Equity among siblings. Textbooks say to give stock only to those children who are active in the business. But that doesn't always jibe with reality. First, if you start gifting in your 50s, you probably won't know which of the children will make the family business a career or who will be your ultimate successor. Second, most parents want to leave their wealth equally to their children. But once they begin planning for their estates, they often find that the greatest percentage of their assets are tied up in the business. So they're in a bind: Give all the children equal amounts of stock, or leave a greater percentage of your wealth to those in the business.
Getting around the dilemma means bringing the family together for discussion. From a practical standpoint, Nager suggests people begin building up nonbusiness wealth, such as real estate or stocks, as early as possible so that children who aren't active in the company will inherit something other than shares in the family business. And though people would be wise to begin gift-giving early, Nager also advocates maintaining the flexibility to move stock from one child to another at the appropriate times.
Krenzen has done just that. His oldest son, Steve, was given stock in the Duluth dealership years ago when all the boys were young adults. But Steve left the business and established his own dealership in California. "We set up a mechanism for Scott and Howie to buy Steve's stock over a period of seven years," says Krenzen, "and it has worked out very well for everyone."
Retirement resources. When the older generation thinks of retirement, it worries about whether there will be ongoing resources. Because stock in the family business is often the older generation's primary asset and means of financial security, there's a hesitancy to give it away too early-especially because it's hard to know how much you'll need in retirement, given life's uncertainties. "But if you have built sufficient wealth outside the business, you'll feel more comfortable, financially, transferring some stock," says Nager. And if the value of the business or estate is modest enough that sophisticated estate-planning techniques aren't applicable, or if the older generation's retirement needs are greater than they planned for, then Allen suggests the older generation may have to sell some stock to their children rather than gift it.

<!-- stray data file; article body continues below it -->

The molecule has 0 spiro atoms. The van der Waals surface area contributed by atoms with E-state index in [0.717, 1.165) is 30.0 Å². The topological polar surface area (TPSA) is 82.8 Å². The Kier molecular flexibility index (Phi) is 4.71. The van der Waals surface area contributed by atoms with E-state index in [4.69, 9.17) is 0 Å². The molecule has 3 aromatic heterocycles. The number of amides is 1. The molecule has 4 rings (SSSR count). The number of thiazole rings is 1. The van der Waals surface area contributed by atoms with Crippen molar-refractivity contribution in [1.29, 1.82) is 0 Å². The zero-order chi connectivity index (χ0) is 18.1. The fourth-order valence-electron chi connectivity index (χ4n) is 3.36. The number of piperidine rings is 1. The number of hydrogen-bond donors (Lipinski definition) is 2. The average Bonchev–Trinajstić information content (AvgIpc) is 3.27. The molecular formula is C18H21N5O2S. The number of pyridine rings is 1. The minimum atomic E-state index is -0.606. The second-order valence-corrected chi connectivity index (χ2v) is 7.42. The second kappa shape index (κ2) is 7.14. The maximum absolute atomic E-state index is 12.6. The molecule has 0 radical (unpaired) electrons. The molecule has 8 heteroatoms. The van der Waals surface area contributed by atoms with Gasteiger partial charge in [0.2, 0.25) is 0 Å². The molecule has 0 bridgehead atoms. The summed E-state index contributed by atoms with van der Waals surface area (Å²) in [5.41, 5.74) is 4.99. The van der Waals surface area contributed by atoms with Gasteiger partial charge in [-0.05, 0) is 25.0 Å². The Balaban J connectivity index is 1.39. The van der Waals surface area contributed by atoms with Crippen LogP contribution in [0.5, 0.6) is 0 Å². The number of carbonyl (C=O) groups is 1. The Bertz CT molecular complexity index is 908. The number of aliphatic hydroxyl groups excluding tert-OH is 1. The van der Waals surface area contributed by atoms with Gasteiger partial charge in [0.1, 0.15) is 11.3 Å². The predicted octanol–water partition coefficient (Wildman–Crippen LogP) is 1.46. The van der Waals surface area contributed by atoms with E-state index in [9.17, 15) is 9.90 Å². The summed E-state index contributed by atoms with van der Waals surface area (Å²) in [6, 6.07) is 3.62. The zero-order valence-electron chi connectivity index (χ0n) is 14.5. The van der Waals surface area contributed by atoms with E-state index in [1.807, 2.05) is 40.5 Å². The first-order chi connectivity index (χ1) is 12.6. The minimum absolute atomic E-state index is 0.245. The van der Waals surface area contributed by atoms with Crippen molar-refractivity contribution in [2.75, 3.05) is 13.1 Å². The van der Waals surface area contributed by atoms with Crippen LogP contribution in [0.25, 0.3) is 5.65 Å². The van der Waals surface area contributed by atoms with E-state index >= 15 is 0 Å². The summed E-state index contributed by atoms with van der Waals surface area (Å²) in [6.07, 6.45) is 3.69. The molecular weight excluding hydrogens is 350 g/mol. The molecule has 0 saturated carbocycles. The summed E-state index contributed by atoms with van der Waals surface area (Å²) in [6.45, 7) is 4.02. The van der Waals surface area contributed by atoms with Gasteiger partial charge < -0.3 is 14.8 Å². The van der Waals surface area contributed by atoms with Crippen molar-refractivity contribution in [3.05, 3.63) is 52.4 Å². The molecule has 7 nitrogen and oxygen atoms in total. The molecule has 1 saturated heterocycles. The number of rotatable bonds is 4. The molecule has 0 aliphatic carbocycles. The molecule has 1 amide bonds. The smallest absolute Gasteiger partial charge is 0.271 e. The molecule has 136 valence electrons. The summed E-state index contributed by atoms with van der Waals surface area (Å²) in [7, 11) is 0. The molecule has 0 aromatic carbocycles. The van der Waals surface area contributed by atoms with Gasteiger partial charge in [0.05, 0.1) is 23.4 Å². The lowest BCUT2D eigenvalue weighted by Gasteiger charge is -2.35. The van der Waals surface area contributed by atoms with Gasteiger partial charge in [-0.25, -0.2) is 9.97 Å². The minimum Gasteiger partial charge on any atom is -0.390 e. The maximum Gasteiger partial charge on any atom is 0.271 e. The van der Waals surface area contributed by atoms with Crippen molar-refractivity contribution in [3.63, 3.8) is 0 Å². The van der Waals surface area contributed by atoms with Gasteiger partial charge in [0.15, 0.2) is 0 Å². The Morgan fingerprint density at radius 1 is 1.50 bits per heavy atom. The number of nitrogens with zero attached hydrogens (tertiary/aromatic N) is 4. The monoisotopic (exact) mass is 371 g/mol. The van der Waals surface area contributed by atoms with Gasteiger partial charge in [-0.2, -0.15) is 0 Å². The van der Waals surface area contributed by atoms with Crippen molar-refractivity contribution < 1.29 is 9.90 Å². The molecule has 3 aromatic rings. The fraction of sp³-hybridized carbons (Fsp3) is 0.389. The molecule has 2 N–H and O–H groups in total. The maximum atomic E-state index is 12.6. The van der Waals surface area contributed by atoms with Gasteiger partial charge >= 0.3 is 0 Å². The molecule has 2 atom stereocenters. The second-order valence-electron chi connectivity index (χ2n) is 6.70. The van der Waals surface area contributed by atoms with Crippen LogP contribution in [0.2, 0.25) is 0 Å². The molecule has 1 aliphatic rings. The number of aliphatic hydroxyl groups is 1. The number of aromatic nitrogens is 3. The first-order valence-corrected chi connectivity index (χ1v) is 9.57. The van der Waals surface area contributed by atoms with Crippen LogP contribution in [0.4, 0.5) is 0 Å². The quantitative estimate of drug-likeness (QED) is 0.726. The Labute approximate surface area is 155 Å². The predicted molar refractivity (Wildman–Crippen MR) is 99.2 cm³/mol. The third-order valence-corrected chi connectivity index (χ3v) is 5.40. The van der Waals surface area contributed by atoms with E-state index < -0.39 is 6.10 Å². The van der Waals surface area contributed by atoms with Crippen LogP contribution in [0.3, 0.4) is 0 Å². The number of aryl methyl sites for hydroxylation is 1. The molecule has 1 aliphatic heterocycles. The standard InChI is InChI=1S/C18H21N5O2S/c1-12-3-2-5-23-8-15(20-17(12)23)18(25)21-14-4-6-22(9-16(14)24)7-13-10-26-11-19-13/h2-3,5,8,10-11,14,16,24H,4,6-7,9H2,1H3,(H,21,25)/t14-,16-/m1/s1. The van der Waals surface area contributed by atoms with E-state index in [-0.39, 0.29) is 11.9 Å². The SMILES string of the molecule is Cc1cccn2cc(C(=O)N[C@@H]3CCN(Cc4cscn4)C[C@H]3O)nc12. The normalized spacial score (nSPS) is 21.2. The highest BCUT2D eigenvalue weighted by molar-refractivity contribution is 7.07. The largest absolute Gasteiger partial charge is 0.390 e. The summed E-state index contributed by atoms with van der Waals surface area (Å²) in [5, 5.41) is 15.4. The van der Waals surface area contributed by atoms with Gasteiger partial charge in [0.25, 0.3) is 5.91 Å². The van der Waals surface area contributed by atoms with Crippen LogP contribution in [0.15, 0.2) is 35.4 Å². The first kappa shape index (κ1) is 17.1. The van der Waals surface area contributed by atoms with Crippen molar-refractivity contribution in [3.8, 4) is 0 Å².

Upcoming generations have to realize that the older generation is more likely to relinquish stock if its concerns have been addressed-one more reason why open communication between the generations is so important. Once everyone understands the concerns, then estate-planning techniques and strategies can be developed. Seek professional guidance here. "I ask people to share their concerns with me and tell me where they want to go," says estate attorney Allen. Then he asks them to allow him to paint a picture that addresses their trepidation and relieves their anxieties. Very often that picture includes gifting stock.
Patricia Schiff Estess writes family business histories and is the author of two books: Managing Alternative Work Arrangements(Crisp Publishing) and Money Advice for Your Successful Remarriage(Betterway Press).